But I really read this because of the focus on the Chinese American experience. Being Chinese American myself, their struggles of belonging to neither world really resonated with me. In China, they’re too American. In America, they’re too Chinese. And then there are the family expectations, the parental pressure, but also their parents holding onto that American Dream, the one where their children can find success. It puts Will, Irene, Alex, Daniel, and Lily in difficult places. But I loved that their experiences were all different from each other. The stereotypical insane pressure to perform well and become doctors wasn’t there. Instead, their stories, their experiences are all different, and I really appreciated that difference. For the first time, I read Chinese American experiences that were nearer to mine, and I can’t say just how much it meant to me to be felt and seen.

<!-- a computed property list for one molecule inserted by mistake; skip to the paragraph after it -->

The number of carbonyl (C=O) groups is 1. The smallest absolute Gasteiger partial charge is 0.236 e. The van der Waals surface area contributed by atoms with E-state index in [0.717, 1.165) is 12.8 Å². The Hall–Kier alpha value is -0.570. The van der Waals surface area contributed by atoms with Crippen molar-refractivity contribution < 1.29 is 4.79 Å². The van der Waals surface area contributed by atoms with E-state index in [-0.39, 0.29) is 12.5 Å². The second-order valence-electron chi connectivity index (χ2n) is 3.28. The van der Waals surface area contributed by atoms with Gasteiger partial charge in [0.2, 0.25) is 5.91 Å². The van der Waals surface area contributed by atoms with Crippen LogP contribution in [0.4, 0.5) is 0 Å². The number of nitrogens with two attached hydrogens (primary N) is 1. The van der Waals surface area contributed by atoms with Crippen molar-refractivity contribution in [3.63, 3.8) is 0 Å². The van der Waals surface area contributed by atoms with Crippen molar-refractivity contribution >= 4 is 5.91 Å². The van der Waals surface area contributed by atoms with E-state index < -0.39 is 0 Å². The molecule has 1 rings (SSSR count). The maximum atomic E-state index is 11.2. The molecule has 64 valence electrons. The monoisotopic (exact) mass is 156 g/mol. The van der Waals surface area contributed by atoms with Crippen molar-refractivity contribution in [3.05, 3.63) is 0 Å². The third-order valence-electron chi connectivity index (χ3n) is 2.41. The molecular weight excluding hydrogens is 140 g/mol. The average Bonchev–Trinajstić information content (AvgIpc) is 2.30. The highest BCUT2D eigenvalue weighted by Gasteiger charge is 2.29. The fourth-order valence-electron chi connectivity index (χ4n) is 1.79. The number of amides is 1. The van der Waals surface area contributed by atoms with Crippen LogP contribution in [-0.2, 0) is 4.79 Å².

The characters were amazing, but also weirdly stuck into molds. The book description never hid the fact that the characters adhered to the stereotypes: the leader, the con artist, the thief, the hacker, the getaway driver. And they all played their roles to perfection. Maybe a little too well, but I did like how some of it bled together now and then. What really drew me in to them were their experiences, their dreams, their struggles while projecting that cool, collected Asian mask. I grew up learning how to make sure my behavior reflected well on my family, and I could see that in Will, Irene, Alex, Daniel, and Lily. The pressure to perform, to make one’s family proud, is high, and yet, with the exception of Daniel, they’re all American-born. That struggle of trying to find your place, of trying to find your dreams while making your parents proud, well, that’s something I could relate to. I loved that they each had their own wishes and dreams, and that some of them were, actually, kind of lost while pretending to have it all together. Identity is a huge piece of this book, who they are and who they want to be.